Travel - stop as quickly as possible?

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Here's a rule that's always confused me:

The travel section (XVI.J.) states that a player travels if that player:
- speeds up, changes direction or does not stop as quickly as possible. (XVI.J.1.a)

EXCEPT, it is not a travel if the player releases a pass before the third ground contact. (XVI.J.2.b)

So, imagine a case where a player is walking at a constant speed. The player catches the disc and continues in the same direction at the same speed for two more steps and then stops and establishes a pivot. Is this a travel?

Instead, imagine the case where the player throws a pass after two steps (but before the third ground contact). Is it a travel?

If it is feasible that the person walking could stop in less than 2 steps then it would be a travel. In reality unless they walk by their defender this really doesn't affect play and I wouldn't call it, but that is a judgement call.

For the second case (and assuming the player doesn't violate any travel conditions) it would not be a travel.

Sorry if my contrived example isn't clear. I mean that the person is walking (as in at walking speed) in a straight line. So, once the disc is caught, they could stop immediately. But, they choose to continue walking for two more steps and then stop.

So, in the first case it's a travel. In the second case, it isn't. Does that seem strange to anyone else? If you release the disc, then no problem. But, if you don't release the disc, then travel.

Although, maybe, that's the way it should be to allow give-n-gos but to prevent abuse of moving with the disc when you have no intention of throwing it.

 It's not very confusing, really.  As you catch the disc, you have the opportunity to make a quick decision: (i) catch-and-release before your third ground contact or (ii) stop.

The contrived scenario of the walking pace really splits hairs too fine for serious consideration.  Even at a walking pace, stopping on the second ground contact can prove abrupt; stopping on the third is not likely to be decried as an obvious travel.  In fact, at that speed, it's indistinguishable from a perfectly benign pivoting movement.

I'm not altogether sure how you define a "step," but three ground contacts is three ground contacts at any speed.  And I think that your fixation with the concept of a "step" is the source of your confusion, since you seem to ascribe a pretty high number of steps to three ground contacts.

If you meant that in both cases the player was walking and could stop immediately (without taking anymore steps) then both cases are a travel.

To not travel after a catch all three conditions must be met

- did not speed up

- did not change directions

- did try to stop as soon as possible. 

Then pivot establishment rules come into play. A player must establish a pivot except if they release before the third ground contact. 

Coregen, XV.C. specifically overrides your third case, I don't see why you seem to be overlooking that as you are otherwise paraphrasing from the rule.  If you release before the third ground contact, you do not need to attempt to stop at all let alone as soon as possible, provided your do not speed up or change direction.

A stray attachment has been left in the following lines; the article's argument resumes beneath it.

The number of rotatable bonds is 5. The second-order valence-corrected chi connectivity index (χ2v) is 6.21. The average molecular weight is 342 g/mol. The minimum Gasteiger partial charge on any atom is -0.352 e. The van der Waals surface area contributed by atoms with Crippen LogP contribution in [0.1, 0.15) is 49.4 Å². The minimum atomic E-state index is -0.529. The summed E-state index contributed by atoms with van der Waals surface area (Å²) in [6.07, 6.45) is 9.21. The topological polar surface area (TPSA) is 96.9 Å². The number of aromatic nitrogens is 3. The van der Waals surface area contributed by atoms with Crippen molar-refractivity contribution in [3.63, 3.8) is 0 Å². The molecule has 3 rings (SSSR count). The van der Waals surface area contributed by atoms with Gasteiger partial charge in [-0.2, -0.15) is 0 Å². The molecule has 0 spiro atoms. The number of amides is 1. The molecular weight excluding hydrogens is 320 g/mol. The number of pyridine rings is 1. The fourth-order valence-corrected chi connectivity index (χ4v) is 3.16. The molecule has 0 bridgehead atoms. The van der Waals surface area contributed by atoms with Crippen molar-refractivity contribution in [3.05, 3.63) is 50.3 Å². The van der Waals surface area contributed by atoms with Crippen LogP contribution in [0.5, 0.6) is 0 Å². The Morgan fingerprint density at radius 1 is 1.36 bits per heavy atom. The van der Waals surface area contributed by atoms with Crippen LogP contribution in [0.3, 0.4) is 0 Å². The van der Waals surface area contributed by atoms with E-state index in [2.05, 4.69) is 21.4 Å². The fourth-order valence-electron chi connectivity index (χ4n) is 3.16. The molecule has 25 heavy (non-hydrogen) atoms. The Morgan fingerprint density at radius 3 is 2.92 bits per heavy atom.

Atanarjuat, for the purposes of "counting steps" you have to throw before "three additional points of contact with the ground ... after possession has been established." So unless you were in the air when you gained possession, your first ground contact is not "burned at the time of the catch."

True -- point being, though, that you still burn through your allotted ground contacts in short order.  Two footfalls happen quickly.

Eh, I'm to stress the wording of the rule on that point, Coregen.  If you throw *before* the third ground contact, you don't need to try to stop as soon as possible.

Bear in mind how quickly you use up 2 ground contacts, though.  If you're walking, your first ground contact is already burned at the time of the catch.  Your second is used up as soon as the other foot comes down.  To stop on the first ground contact, you pretty much have to be stationary at the time of the catch.

I guess this is the situation that seems strange to me:

A player catches the disc while moving.
He decides that he is going to throw it to his teammate so does not slow down (or speed up).
This is not yet a travel.
After two footfalls, he realises that the defender is very close so he decides to stop and establish a pivot.
At this point, he has travelled because he didn't stop as quickly as possible.

I'm guessing that the reasoning behind this rule existing (XVI.J.2.b) is to allow give-and-gos - is that correct?

Yes, the rule is intended to permit give-go manoeuvres and similar, skilled movements.

But herein lies my point Zaven -- there is no computer system or litmus test that decisively pronounces whether someone stopped as soon as possible.  On the field, there's no foolproof way to tell, on that second ground-contact, if the player slowed down as soon as he could, if he was carrying his speed, if he changed his mind about throwing, or if he had already decided a pivot and was just pivoting forward. Especially if the player is moving with any more momentum than a placid stroll, it is extremely difficult to distinguish such similar-looking possibilities in 1-2 discrete ground-contacts.  The rule was constructed in this way in part *because* it is so difficult to know what the player was doing in under 3 ground-contacts.

So, we can construct a hypothetical scenario in which we have declared that a player has technically travelled.  But without any means to know or notice on the field, the distinctions are immaterial anyways.